Wanna go trekking in Nepal?
Wanna Go Trekking in Nepal?
Yes! With caution, common sense and more than a touch of consideration, it is now possible to explore Nepal’s Himalaya once again. I’ve just returned from an inspiring 3-week trek to the Khumbu (Everest region) of Nepal and I would encourage you to seriously think about going too! Right now is an amazing time to walk empty trails, spend some quality time with locals and drink in those sublime mountain views, and all while being a Covid-sensitive visitor.
I can already hear the shouts of dissent, ‘How could you risk the lives of others in your desire for a holiday?’ and to be honest, when the suggestion to go first came up, I too felt very unsure. But then I spent a great deal of time researching protocols, contacting locals in Kathmandu and along the proposed route, and slowly but surely, a plan emerged. A plan, that I think could be followed by most small groups of responsible-minded trekkers.
Time to rethink our behaviour?
Adventure tourism has run amuck in the Khumbu for the last couple of decades and it’s time to rethink our behaviour. The impact of thousands of trekkers (over 60,000 in 2019) each year is barely understood and largely overlooked by the tourism industry’s desire for ever greater visitor numbers. My trek plan also had to have a purpose, to survey communities and individuals along the trails to learn about their perspectives. Has tourism been a good thing in local lives? Has it been negative in any way? How do communities adapt to tourism and what are the consequences? Why do I care? I want to understand what are the key factors, both positive and negative, that tourism brings. Over the years, I’ve lived and slow-travelled in places where tourism is now becoming contentious, I might be wrong, but I think that many of the problems are the same everywhere.
While locked-down earlier this year I began working on a social-impact and women’s empowerment survey idea, called MyGHTi. I discussed it with experts from around the world and I was surprised to learn that the idea of a multi-continent comparative survey system to research impacts created by tourism hadn’t been fully addressed. I figured that this was a moment to test the survey in what is normally one of the world’s most iconic adventure tourism destinations – the trail to Everest Base Camp.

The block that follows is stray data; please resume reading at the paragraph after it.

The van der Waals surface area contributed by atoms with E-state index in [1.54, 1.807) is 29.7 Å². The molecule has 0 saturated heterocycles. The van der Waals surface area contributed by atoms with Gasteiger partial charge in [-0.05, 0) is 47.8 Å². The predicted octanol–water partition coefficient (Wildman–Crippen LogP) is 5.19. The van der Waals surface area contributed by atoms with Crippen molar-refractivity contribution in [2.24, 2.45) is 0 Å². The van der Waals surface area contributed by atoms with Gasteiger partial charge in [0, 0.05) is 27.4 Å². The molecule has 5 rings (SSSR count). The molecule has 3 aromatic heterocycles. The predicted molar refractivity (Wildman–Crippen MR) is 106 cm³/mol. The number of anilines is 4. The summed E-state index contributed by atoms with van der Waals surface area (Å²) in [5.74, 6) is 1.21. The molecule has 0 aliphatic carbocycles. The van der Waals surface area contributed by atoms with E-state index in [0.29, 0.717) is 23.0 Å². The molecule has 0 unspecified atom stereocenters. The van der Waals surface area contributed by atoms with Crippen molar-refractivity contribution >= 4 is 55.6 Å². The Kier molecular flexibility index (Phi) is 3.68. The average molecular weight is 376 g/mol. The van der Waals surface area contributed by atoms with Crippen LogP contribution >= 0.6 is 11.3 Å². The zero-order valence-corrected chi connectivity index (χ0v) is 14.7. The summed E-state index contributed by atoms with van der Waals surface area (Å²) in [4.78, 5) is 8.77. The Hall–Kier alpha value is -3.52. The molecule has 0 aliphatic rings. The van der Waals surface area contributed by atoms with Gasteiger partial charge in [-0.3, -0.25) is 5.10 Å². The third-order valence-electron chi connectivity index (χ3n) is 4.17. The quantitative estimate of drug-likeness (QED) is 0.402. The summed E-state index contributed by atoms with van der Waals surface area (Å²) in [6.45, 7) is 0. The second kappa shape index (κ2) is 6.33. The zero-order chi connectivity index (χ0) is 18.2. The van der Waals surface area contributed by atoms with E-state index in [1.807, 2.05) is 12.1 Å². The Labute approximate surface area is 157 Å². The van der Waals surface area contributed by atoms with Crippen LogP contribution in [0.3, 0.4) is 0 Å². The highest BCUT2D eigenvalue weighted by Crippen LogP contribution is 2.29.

What about Covid?
Nepal was in lockdown for much of the year and it was only from the middle of October that the country decided to open in a limited way to trekkers and mountaineers. I jumped on the chance, contacted some social workers in Nepal, a couple of photographers from the US and a specialist in transformational travel to see if we could make it happen. My regular trekking agent in Kathmandu was overjoyed at the prospect of having a trek to run, but I really wanted our journey to ‘go the extra mile’ regarding Covid safety; for us, for the trekking crew and especially for the locals in the mountains.
I’d heard about some great work that was happening among a few travel companies to develop a rigorous protocol for trekking. They generously shared their ideas and I combined it with feedback from some of the teahouse owners from the Khumbu… to summarise, this is what we did:
- All Nepali crew self-isolated in the house of my guide for 14 days before the trek.
- All foreigners self-isolated for 7 days at home before flying to Nepal and then quarantined for 7 days on arrival in Nepal.
- All foreigners had a PCR test within 72 hours prior to international flight departure.
- The whole group had a PCR test within 72 hours before beginning the trek.
- We socially distanced in teahouses, wore masks and maintained regular hand washing. We also encouraged locals to do the same as much as possible.
- We avoided staying in teahouses with other guests, and if that happened, we maintained social distancing at all times.
- Any zoned areas or protocols developed by the teahouses were fully respected.
- Those leaving Nepal had another PCR test within 72 hours before departure.
To be honest, it wasn’t hard to maintain social distancing in places or along the trail as there were so few people around, and everyone was super responsive to the efforts we all went to in minimising contact and maintaining hygiene levels.
Was it all worth it?
Yes, absolutely! And because we were doing the survey, we knew the locals thought so too! Instead of the countless Facebook opinions being the judge of our trek, let me leave with a comment we heard again and again, ‘Please send more trekkers!’ I’d only want to add that we’d all be better off by following cautious protocols, packing a good dose of common sense, and above all, being sensitive to those who host and care for us along the trail.
If you want to know more about the survey, watch this space, we’re working on the report!
GHT season is almost here again and there are folks planning on full traverses next season!